The game: Dallas Keuchel continued his mastery over New York hitters and got support from a two-run rally fueled by Jose Altuve and Carlos Correa as the Astros won for the fourth time in five playoff games.
In a rematch of the 2015 wild card game against Masahiro Tanaka, Keuchel again prevailed by silencing one of the loudest offenses in the majors. The Yankees hit the most home runs in the majors and ranked second in runs during the regular season, but had no idea how to solve Keuchel.
Picked to start the series opener partly because of his history of excellence against New York, the 2015 Cy Young Award winner did not disappoint, throwing seven sparkling innings and allowing just four hits while striking out 10. That was hardly shocking. Keuchel came in with a career ERA of 1.24 in seven starts (including playoffs) against the Yankees. That’s the lowest of any pitcher ever with at least 50 innings vs. New York.
The Yankees had won their last three games and four elimination games in a row, prompting Houston manager A.J. Hinch to say earlier in the day, “Today’s not an elimination game, so they can relax.’’
Their hitters were not so much relaxed as mesmerized by Keuchel and his precise offerings. He walked just one and finished strong, retiring his last six batters, three via strikeout.
Altuve beat out an infield single in the fourth for the Astros’ first hit, and after stealing second he scored on Correa’s line single to left. After Correa reached second on a groundout, Yuli Gurriel drove in the game’s second run with a single.
These two teams ranked 1-2 in the big leagues in runs scored and homers, and at one point in this series their offenses are likely to go off. But strong pitching was the order of the day Friday, with Tanaka looking sharp himself. After throwing seven scoreless innings in his division series appearance, the Japanese right-hander allowed just four hits and two runs against the Astros in six innings.
The Yankees’ lone run came with two outs in the ninth when Greg Bird took closer Ken Giles deep. Giles then struck out pinch-hitter Jacoby Ellsbury to nail down the victory.
State of the series: The Astros take a 1-0 series lead after winning a game tilted in their favor by the home-field edge and the presence of Keuchel on the mound.
Saturday’s game pits veteran Justin Verlander – who fashioned a 1.06 ERA in fifth starts after joining the Astros in a trade, then won two games in the division series – against fireballer Luis Severino. Verlander will be making the 19th postseason appearance of his career, whereas it will be just the third outing for Severino.
But the Yankees right-hander, 23, showed remarkable maturity in getting past his brutal start in the wild card game (1/3 inning, three runs) and won Game 4 of the division series with seven innings of three-run ball.
Man of the moment: Keuchel, who loves the challenge of the big stage. Keuchel limited New York to three hits over six innings in Houston’s 3-0 victory in the wild card game two years ago, at Yankee Stadium, and was brilliant again Friday. He became just the third Astros pitcher to strike out as many as 10 batters in a postseason game, after Mike Scott and Nolan Ryan. Pretty good company.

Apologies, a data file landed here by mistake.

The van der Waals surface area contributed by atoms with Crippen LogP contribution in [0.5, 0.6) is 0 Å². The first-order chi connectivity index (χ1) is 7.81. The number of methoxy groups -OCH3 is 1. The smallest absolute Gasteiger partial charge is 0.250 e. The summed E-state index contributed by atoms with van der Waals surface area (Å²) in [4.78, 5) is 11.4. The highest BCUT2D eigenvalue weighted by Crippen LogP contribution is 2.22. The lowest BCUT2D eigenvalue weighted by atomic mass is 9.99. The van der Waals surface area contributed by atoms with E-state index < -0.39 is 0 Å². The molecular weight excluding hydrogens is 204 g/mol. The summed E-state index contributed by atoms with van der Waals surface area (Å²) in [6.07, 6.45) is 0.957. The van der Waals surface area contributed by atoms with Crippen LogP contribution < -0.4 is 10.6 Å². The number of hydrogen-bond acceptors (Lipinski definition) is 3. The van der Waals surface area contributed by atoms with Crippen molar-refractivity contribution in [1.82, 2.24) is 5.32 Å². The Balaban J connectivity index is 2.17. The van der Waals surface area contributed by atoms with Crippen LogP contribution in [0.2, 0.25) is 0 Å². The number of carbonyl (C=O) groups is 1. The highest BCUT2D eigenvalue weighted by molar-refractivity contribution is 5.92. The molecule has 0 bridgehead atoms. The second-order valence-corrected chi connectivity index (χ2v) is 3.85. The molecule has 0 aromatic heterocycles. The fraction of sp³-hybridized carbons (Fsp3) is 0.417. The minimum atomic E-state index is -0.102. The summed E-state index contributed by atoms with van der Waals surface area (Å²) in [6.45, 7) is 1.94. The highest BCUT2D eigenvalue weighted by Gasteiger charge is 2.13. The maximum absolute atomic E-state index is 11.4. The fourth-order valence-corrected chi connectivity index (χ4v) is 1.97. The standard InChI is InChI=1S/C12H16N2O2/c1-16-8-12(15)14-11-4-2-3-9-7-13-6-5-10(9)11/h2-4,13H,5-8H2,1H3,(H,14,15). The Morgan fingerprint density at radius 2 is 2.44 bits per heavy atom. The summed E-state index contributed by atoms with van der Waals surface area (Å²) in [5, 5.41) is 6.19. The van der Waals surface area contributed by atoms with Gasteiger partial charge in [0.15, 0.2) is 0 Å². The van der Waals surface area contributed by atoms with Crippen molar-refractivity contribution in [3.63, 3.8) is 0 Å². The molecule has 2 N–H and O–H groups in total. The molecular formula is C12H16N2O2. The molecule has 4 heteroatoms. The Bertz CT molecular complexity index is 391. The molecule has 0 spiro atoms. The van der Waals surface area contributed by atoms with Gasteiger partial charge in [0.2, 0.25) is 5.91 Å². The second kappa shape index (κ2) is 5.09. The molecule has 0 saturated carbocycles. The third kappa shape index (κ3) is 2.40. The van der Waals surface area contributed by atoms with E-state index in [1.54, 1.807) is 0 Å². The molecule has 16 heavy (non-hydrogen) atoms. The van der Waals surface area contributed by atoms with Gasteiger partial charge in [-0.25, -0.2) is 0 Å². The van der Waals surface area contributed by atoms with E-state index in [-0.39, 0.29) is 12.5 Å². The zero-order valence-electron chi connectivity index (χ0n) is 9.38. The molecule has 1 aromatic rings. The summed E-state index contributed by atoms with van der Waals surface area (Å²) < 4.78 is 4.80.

Manager’s special: Keuchel had thrown 109 pitches by the end of the seventh, so Hinch’s decision to pull him was understandable. The choice of Chris Devenski to start the eighth was more questionable because the setup man did not fare well in the division series, giving up three runs in 2 1/3 innings, and had faded in the second half of the season.
Devenski’s leash was short, though. After getting the first out in the eighth, he walked Brett Gardner and was replaced by Giles, who secured the victory after allowing Bird’s homer to right.
Needing a mulligan: Gary Sanchez. The Yankees catcher hit the most home runs of anybody at his position in the regular season with 33, but Keuchel had him eating out of his hands, striking him out three times. Sanchez also threw a one-hopper to second on Altuve’s steal in the fourth, when a decent peg may have gotten him.
Pivot point: Marwin Gonzalez’s perfect throw from left field in the fifth inning nailed Bird at the plate and spared Altuve some self-recrimination.
Gonzalez, a natural infielder who started 38 games in left as the Astros’ do-everything man this season, fielded Aaron Judge’s two-out single and didn’t seem to have much of a chance at throwing out Bird running from second, but fired a strike to catcher Brian McCann for the out. The call was upheld on replay, preserving Houston’s 2-0 lead.
After Bird led off the inning with a single, Altuve botched a Matt Holliday chopper in his haste to try for a double play. Keuchel picked him up by getting Todd Frazier and Gardner for the next two outs, then Gonzalez kept the Yankees off the board with his throw.
What you missed on TV: The huge ovation that greeted Hall of Famer Nolan Ryan when he was introduced before the game, along with former Astros standouts from previous LCS teams, including Craig Biggio, Jeff Bagwell, Jeff Kent, Enos Cabell, Jose Cruz, Lance Berkman, Phil Garner and Chris Burke.